The Estadio Pinilla hosted another partido amistoso the day immediately following CD Teruel’s pre-season friendly against Atlético Levante. The boys from CD Castellón on the Valencian coast travelled all the way up to the medieval provincial capital a full kilometre into the clouds where they took on SD Huesca, the club recently relegated from La Primera and who are used to playing at altitude.
Let’s be honest. Some places in the world just speak to us and we don’t know why. It could be entire nations, obscure cities or very specific buildings, corners or points on a street. During this year’s pre-season season, I got the chance to visit one of mine. That place is Teruel, provincial capital of the region of the same name and the most southerly city in semi-autonomous Aragón in Spain’s north-west.
10am on a Friday morning may be an unusual time for a Football match, but it doesn’t make it any less enjoyable – particularly when you’ve been able to go for so long. But with restrictions easing slightly and pre-season friendlies now underway, we did not miss the opportunity to get our groundhopping kicks once again in the home of a semi-professional outfit in Spain.
Needless to say that in the past 15 months it has been tough to find live Football games to attend, enjoy and subsequently write about. Travel has been limited, entry requirements into stadia have been very strict and – let’s be honest – in the grander scheme of things writing about Football fan culture has not been a high priority in the world recently. Since early March we have been to just one live Football match; a heavily regulated Tercera Group X league fixture between Xerez Deportivo and Rota. This weekend however that changes.
The time would have been around 6pm. The final spots of daylight were fading quickly into the surrounding buildings. The sun had been kissing the horizon when we left the guest stadium in Bornos, but that had changed quickly in the bus ride back through the foothills of the Cordilleras Béticas. In the shadow of the Chapín, my two interviewees led me to an innocuous family bar.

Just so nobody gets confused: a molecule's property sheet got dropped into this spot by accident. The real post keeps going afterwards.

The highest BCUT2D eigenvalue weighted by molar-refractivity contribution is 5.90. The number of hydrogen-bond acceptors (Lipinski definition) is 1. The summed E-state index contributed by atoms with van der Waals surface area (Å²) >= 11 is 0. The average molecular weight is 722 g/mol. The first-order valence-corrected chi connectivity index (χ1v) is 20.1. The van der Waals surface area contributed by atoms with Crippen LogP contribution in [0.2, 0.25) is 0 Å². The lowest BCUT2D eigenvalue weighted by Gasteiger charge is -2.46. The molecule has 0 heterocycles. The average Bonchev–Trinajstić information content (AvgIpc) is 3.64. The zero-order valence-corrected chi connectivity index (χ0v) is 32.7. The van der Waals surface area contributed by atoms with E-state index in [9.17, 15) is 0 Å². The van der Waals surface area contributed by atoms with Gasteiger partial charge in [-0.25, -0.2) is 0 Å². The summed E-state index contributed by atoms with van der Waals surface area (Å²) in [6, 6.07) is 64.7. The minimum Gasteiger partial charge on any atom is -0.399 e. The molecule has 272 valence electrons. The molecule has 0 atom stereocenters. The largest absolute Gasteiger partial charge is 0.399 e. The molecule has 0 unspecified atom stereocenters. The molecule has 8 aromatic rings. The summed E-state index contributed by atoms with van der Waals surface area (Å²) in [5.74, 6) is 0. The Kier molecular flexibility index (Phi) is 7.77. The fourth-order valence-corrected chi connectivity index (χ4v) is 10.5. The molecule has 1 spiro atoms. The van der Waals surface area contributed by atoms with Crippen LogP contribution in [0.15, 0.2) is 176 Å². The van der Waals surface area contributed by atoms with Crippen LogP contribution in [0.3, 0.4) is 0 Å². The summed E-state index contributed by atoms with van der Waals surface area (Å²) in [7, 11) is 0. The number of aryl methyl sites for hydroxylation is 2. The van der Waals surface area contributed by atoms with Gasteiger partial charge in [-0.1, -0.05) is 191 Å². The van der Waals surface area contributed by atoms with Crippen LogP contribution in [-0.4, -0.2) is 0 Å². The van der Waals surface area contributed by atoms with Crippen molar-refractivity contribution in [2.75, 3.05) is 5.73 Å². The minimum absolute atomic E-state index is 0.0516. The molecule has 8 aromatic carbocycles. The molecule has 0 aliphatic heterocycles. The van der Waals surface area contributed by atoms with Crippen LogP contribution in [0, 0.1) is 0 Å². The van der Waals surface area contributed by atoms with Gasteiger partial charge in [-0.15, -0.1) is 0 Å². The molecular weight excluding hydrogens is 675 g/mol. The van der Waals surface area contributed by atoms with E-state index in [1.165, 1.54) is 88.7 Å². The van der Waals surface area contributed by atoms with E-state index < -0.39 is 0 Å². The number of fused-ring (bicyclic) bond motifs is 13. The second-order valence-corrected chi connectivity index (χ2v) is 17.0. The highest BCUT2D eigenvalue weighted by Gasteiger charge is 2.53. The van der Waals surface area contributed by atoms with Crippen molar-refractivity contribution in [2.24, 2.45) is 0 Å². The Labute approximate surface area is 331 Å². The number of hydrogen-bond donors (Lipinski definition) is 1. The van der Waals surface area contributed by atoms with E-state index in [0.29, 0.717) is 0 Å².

Between inflated transfer fees, relentless top-down engineering and the acutely politicised nature of the sport in the country, China and the Chinese Super League offer little for Football traditionalists. Yet an inquisitive Football enthusiast can still chance upon an oasis of culture even in this expansive wilderness.
To my surprise, fans were freely walking back out of the stadium. The vast security team that had so diligently monitored the actions of the crowd inside the ground now seemed entirely ambivalent to their temporary exit. With fifteen minutes to kill, I followed many fans out to find a soft drink. Having completed my purchase from a vendor making his living in the shadow of the stadium named in honour of the city’s proletariat, I turned to face the Beijing Workers’ Stadium and bumped into three young men in identical green t-shirts featuring bold designs. Given the impenetrable language barrier, I made a friendly motion to demonstrate my wish to take a photograph. Their passive demeanour evaporated.
There was a time when we were wondering if we would ever see live professional Football again. The necessary measures put in place to contain the terrifying transnational spread of Covid-19 in spring forced an immediate and indefinite halt to all organised sporting events. Caught between a rock and a hard place, broadcasters and governing sports bodies pursued a wide array of alternatives in order to keep television viewing figures high and to fulfill their contractual obligations, from repeats of classic Football matches to a first ever gaming 24 Hours of Le Mans race in June.